“When Kevin came into the picture with all of us, you could see the sparkle in her eye,” her security guard Mo said on Chaotic. “You could see how she was more chipper. She wasn’t as down as much.”
“They saw that I wasn’t a bitch anymore and they’re like, she’s happy, let’s keep him around,” Spears said on the show.
It was also during this time that Spears brought “Mona Lisa” to soundcheck before one of her shows, said Stephanie Alexander, a backup singer on the tour. She sang it a cappella and had her band work out an arrangement. She said she wanted to record it and release it as a single. “It’s not unusual for a seasoned artist to come and try new songs for an album,” Alexander said. “For Britney, it was unusual because she was a pop act.”
They tweaked and perfected the song over several sound checks. Spears said she wanted Gregorian chanting, which Alexander found interesting because “Cry Me a River” also featured Gregorian chanting. She also noted the similarities between the bridges of the two songs. “I definitely think she was responding to ‘Cry Me a River,’” she said.
Although Spears never spoke with her backup singers or band about the meaning of the song, Alexander said she viewed it as a song about “an amazing gem of a woman who was being taken for granted and ultimately self destructs.”
“It wasn’t lost on us the lyrics of the song,” she said. “The lyrics painted this character tragically.”
“Mona Lisa” was recorded in Sweden during a tour stop with members of Spears’ road band and Bloodshy & Avant, the team who produced “Toxic.” “It definitely has the raw thing going on it,” Spears would tell KIIS-FM during the December 2004 interview, according to MTV. “My band, we didn’t use ProTools or anything with it. It’s all live. There’s a lot of stuff you can do to make it better. It’s going to get better. It will get better — this is a really, really rough mix.”
Alexander said she vaguely remembered another song Spears had on tour, but wasn’t sure. “I still can’t say for certain if that is a mirage in my mind or if there actually were something else,” she said. Regardless, there was to be no more new music recorded while on the road. The tour was cut short in June.
The cancellation was attributed to an injury Spears sustained to her left knee during a music video shoot for In the Zone track “Outrageous,” but not everyone on tour believed that. “There was a lot of speculation about the reasons the tour was cancelled so abruptly,” Alexander said. “Most people attributed it to her relationship with Kevin.” But it was the second injury since the tour began. She injured her left knee in March during a performance in Moline, Ill., which forced her to cancel two shows, and she had previously undergone minor orthopedic surgery on her left knee in 1999, according to a complaint filed in February 2005 in a New York Supreme Court. Footage captured her fall mid-spin, and she was later seen on crutches.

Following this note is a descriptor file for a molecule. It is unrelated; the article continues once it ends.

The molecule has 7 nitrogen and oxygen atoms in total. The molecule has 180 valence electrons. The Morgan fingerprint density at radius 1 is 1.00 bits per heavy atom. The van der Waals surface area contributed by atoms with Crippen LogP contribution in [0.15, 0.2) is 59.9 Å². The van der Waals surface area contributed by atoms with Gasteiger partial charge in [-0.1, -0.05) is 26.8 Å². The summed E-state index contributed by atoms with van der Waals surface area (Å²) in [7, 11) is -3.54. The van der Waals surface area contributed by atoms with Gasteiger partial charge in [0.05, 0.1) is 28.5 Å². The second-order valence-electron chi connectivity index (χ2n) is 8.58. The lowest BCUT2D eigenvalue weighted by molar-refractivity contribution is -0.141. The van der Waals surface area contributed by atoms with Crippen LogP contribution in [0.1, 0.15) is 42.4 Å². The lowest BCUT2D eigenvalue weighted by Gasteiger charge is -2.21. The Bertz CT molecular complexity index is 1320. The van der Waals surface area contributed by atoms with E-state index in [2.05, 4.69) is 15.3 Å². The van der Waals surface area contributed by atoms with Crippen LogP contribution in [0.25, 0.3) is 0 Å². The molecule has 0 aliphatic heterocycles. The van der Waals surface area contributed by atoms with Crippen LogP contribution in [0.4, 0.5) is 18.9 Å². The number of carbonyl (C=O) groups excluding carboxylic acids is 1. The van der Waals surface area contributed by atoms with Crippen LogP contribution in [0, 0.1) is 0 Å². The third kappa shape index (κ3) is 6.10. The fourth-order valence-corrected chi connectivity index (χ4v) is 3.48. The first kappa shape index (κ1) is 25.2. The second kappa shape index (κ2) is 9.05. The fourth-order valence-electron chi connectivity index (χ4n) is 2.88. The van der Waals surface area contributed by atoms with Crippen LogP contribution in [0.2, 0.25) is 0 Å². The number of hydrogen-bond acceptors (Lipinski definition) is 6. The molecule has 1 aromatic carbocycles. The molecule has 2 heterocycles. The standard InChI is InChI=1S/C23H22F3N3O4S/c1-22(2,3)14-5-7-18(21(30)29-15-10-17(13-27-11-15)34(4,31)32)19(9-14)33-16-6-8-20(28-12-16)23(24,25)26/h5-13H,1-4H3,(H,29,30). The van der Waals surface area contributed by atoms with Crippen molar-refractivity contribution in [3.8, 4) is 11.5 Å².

During the flight to New York City for the video shoot, Spears and Federline got engaged. They were married in October. In a blog post on her website that month titled “Letter of Truth,” Spears said she was taking time off to “enjoy life.”
“I’ve actually learned to say ‘NO!’” she wrote. “With this newly found freedom, its [sic] like people don’t know how to act around me. Should we talk to her like we did when she was 16 or like the Icon everyone says she is? My prerogative right now is to just chill & let all of the other overexposed blondes on the cover of Us Weekly be your entertainment… GOOD LUCK GIRLS!!” She also chalked up her knee injury to divine intervention. “I know now that my knee gave out on me this past summer so that I would have no choice but to stop,” she wrote. “My body was shutting down and needed rest. It’s funny how the Man upstairs works.”
Her words were interpreted as a temporary retirement, but she clarified what she meant in a later blog post. “What I meant was I am taking a break from being told what to do,” she wrote. “The things I’ve been doing for work lately have been so much fun, because it’s not like work to me anymore.” For her first greatest hits album, released November 2004, she recorded a cover of Bobby Brown’s “My Prerogative.” The lyrics echoed her blog: “I don’t need permission / Make my own decisions / That’s my prerogative.” If she was going to make music, she wanted it to be on her terms.
When she brought “Mona Lisa” to KIIS-FM eight weeks later, all signs point to her going rogue and doing it without the knowledge of her label. Typical new single rollouts are much more calculated than calling a radio station the day of, and no one involved in the writing or recording of the song had been paid yet, backup singer Alexander said.
Spears used “Mona Lisa” as a pseudonym when she co-directed her first music video, for “Do Somethin’.” The empowerment song co-written by Hunte was released on her November 2004 greatest hits album. “I kinda think she’s like my alter ego whenever I feel like being mean or possibly like bustin’ people around to get stuff right,” she told TRL. “It’s kinda easier to be called ‘Mona Lisa’ instead of Britney.” The words “Mona Lisa” also appear for a split second in the video, written across a door that opens to reveal Spears and her bandmates.
The only other known song Spears recorded during this time was “Someday (I Will Understand).” Written in 2005, two weeks before she found out she was pregnant with her first child with Federline, Spears called it a “prophecy” on Chaotic.
Nothing seems to be the way / That it used to
Everything seems shallow / God give me truth
In me / And tell me somebody’s watching
Over me / And that is all I’m praying is that